Probability of at Least 45 Heads in 100 Tosses of Fair CoinDate: 05/15/2004 at 08:14:21 From: Joe Subject: A different type of coin toss probability question What is the probability of getting AT LEAST 45 HEADS out of 100 tosses of a fair coin? I assumed that the answer would be P(45) + P(46) + .... + P(100). When I calculated that, it came out to .86437. However, an "expert" suggested the answer was P(45) + P(46) + .... + P(49) + P(50) + 0.5, where the 0.5 represents SUM P(51): P(100). Doing it that way, I came up with .90417. My concern is that if I were to "modify" the problem to "at least 41 heads", when I add the P(44) + P(43)+ P(42)+ P(41), I have already exceeded 100% probability with the .90417 answer. It leads me to believe that my original answer of .86437 might be correct. Please help by confirming if either is correct, or provide the correct answer if neither is correct. Thanks. Date: 05/15/2004 at 08:38:05 From: Doctor Douglas Subject: Re: A different type of coin toss probability question Hi Joe - Thanks for writing to the Math Forum. Your answer is correct. There is a subtle detail that slightly complicates the shorthand method. Since there are an EVEN number of coins, the number of possible outcomes is odd (e.g. 4 coins: 0,1,2,3,4 heads), and so the middle probability must be bisected at its halfway point: 0.5 = Pr(50)/2 + [Pr(51) + ... + Pr(100)] This explains the difference in your results: Pr(50)/2 = C(100,50)/2^101 = 100!/(50! x 50! x 2^101) = 0.0397946, equal to the discrepancy between the two numbers you calculated above. - Doctor Douglas, The Math Forum http://mathforum.org/dr.math/ Date: 05/16/2004 at 06:44:26 From: Joe Subject: Thank you (A different type of coin toss probability question) Dr. Douglas, Thanks for your prompt response and your explanation as to why the shortcut method does not work. It's great to have real experts when one needs help. Sincerely, Joe |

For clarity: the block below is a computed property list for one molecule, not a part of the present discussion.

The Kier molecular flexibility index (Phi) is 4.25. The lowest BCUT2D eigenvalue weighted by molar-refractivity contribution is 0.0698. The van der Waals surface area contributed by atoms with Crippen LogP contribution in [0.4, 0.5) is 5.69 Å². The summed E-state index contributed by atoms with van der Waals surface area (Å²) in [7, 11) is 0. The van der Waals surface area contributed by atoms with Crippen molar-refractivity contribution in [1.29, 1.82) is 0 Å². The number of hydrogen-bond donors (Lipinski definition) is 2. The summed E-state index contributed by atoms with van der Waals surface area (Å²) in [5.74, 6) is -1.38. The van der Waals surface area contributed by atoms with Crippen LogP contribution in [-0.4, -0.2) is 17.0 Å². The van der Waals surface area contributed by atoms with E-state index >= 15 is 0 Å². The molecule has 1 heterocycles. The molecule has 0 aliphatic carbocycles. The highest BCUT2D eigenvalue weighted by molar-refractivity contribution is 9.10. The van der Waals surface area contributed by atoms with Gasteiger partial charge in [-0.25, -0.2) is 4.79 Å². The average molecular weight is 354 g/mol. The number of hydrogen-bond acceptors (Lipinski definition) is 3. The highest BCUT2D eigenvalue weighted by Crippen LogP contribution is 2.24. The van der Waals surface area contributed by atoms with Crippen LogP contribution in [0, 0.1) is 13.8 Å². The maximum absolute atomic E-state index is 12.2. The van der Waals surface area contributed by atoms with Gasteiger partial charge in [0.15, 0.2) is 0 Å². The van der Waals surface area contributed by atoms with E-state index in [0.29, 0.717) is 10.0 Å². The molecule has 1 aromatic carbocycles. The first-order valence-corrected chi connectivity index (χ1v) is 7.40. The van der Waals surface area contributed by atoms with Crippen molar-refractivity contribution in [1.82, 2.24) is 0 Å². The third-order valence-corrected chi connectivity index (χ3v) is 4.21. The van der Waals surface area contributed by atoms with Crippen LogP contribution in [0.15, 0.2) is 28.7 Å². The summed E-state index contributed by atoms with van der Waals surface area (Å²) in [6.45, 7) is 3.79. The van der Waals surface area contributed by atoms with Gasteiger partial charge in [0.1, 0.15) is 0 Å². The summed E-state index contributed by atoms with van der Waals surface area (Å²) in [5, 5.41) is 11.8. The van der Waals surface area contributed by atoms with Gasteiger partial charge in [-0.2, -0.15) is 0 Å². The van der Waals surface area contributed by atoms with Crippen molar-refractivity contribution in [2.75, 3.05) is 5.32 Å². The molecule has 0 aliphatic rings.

Search the Dr. Math Library: |
[Privacy Policy] [Terms of Use]
Ask Dr. Math^{TM}
© 1994-2015 The Math Forum
http://mathforum.org/dr.math/